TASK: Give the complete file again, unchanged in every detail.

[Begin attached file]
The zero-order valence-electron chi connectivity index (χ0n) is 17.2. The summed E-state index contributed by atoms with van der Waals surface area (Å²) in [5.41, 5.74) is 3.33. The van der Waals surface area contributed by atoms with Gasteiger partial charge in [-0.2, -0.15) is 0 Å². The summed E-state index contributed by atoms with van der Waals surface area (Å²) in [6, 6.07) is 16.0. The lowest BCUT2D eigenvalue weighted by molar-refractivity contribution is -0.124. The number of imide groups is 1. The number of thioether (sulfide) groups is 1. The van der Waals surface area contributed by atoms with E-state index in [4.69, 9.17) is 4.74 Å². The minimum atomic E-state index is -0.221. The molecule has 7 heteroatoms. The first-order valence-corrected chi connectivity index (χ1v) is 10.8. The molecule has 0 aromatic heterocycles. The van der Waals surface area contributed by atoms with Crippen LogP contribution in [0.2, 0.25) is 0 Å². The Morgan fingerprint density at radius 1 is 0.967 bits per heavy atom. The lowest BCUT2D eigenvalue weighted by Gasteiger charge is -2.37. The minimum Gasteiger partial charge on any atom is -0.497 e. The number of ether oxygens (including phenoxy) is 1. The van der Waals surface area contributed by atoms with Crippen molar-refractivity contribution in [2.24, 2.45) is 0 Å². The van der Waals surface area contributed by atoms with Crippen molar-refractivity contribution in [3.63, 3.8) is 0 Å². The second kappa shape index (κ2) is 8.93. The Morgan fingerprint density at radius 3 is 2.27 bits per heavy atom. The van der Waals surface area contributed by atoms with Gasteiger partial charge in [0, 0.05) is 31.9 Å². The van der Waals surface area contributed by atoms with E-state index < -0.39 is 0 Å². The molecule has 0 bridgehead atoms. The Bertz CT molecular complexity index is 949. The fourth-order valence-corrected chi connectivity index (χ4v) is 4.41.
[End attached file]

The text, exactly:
The zero-order valence-electron chi connectivity index (χ0n) is 17.2. The summed E-state index contributed by atoms with van der Waals surface area (Å²) in [5.41, 5.74) is 3.33. The van der Waals surface area contributed by atoms with Gasteiger partial charge in [-0.2, -0.15) is 0 Å². The summed E-state index contributed by atoms with van der Waals surface area (Å²) in [6, 6.07) is 16.0. The lowest BCUT2D eigenvalue weighted by molar-refractivity contribution is -0.124. The number of imide groups is 1. The number of thioether (sulfide) groups is 1. The van der Waals surface area contributed by atoms with E-state index in [4.69, 9.17) is 4.74 Å². The minimum atomic E-state index is -0.221. The molecule has 7 heteroatoms. The first-order valence-corrected chi connectivity index (χ1v) is 10.8. The molecule has 0 aromatic heterocycles. The van der Waals surface area contributed by atoms with Crippen LogP contribution in [0.2, 0.25) is 0 Å². The Morgan fingerprint density at radius 1 is 0.967 bits per heavy atom. The lowest BCUT2D eigenvalue weighted by Gasteiger charge is -2.37. The minimum Gasteiger partial charge on any atom is -0.497 e. The number of ether oxygens (including phenoxy) is 1. The van der Waals surface area contributed by atoms with Crippen molar-refractivity contribution in [2.24, 2.45) is 0 Å². The van der Waals surface area contributed by atoms with Crippen molar-refractivity contribution in [3.63, 3.8) is 0 Å². The second kappa shape index (κ2) is 8.93. The Morgan fingerprint density at radius 3 is 2.27 bits per heavy atom. The van der Waals surface area contributed by atoms with Gasteiger partial charge in [0, 0.05) is 31.9 Å². The van der Waals surface area contributed by atoms with E-state index < -0.39 is 0 Å². The molecule has 0 bridgehead atoms. The Bertz CT molecular complexity index is 949. The fourth-order valence-corrected chi connectivity index (χ4v) is 4.41.